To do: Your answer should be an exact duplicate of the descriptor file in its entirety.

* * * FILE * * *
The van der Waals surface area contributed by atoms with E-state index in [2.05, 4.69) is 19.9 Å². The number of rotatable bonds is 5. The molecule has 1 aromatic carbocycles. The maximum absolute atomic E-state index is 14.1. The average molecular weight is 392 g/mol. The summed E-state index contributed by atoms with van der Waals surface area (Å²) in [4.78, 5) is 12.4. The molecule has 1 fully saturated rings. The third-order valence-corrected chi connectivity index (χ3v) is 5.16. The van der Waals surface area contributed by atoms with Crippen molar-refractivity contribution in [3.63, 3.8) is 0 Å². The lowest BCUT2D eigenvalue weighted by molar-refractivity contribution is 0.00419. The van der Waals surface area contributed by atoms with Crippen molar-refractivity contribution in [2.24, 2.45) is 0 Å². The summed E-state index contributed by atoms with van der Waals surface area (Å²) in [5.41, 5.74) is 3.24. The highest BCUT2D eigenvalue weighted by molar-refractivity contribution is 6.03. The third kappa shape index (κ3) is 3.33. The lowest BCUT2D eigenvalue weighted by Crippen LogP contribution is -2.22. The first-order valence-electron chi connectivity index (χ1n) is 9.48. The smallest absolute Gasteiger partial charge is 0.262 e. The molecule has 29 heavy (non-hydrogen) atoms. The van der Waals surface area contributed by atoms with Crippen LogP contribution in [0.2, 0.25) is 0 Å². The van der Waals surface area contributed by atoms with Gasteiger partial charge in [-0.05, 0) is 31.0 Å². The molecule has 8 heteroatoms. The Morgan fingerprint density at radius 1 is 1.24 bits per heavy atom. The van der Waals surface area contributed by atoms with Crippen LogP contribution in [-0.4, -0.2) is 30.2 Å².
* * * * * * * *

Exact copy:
The van der Waals surface area contributed by atoms with E-state index in [2.05, 4.69) is 19.9 Å². The number of rotatable bonds is 5. The molecule has 1 aromatic carbocycles. The maximum absolute atomic E-state index is 14.1. The average molecular weight is 392 g/mol. The summed E-state index contributed by atoms with van der Waals surface area (Å²) in [4.78, 5) is 12.4. The molecule has 1 fully saturated rings. The third-order valence-corrected chi connectivity index (χ3v) is 5.16. The van der Waals surface area contributed by atoms with Crippen molar-refractivity contribution in [3.63, 3.8) is 0 Å². The lowest BCUT2D eigenvalue weighted by molar-refractivity contribution is 0.00419. The van der Waals surface area contributed by atoms with Crippen molar-refractivity contribution in [2.24, 2.45) is 0 Å². The summed E-state index contributed by atoms with van der Waals surface area (Å²) in [5.41, 5.74) is 3.24. The highest BCUT2D eigenvalue weighted by molar-refractivity contribution is 6.03. The third kappa shape index (κ3) is 3.33. The lowest BCUT2D eigenvalue weighted by Crippen LogP contribution is -2.22. The first-order valence-electron chi connectivity index (χ1n) is 9.48. The smallest absolute Gasteiger partial charge is 0.262 e. The molecule has 29 heavy (non-hydrogen) atoms. The van der Waals surface area contributed by atoms with Crippen LogP contribution in [0.2, 0.25) is 0 Å². The van der Waals surface area contributed by atoms with Gasteiger partial charge in [-0.05, 0) is 31.0 Å². The molecule has 8 heteroatoms. The Morgan fingerprint density at radius 1 is 1.24 bits per heavy atom. The van der Waals surface area contributed by atoms with Crippen LogP contribution in [-0.4, -0.2) is 30.2 Å².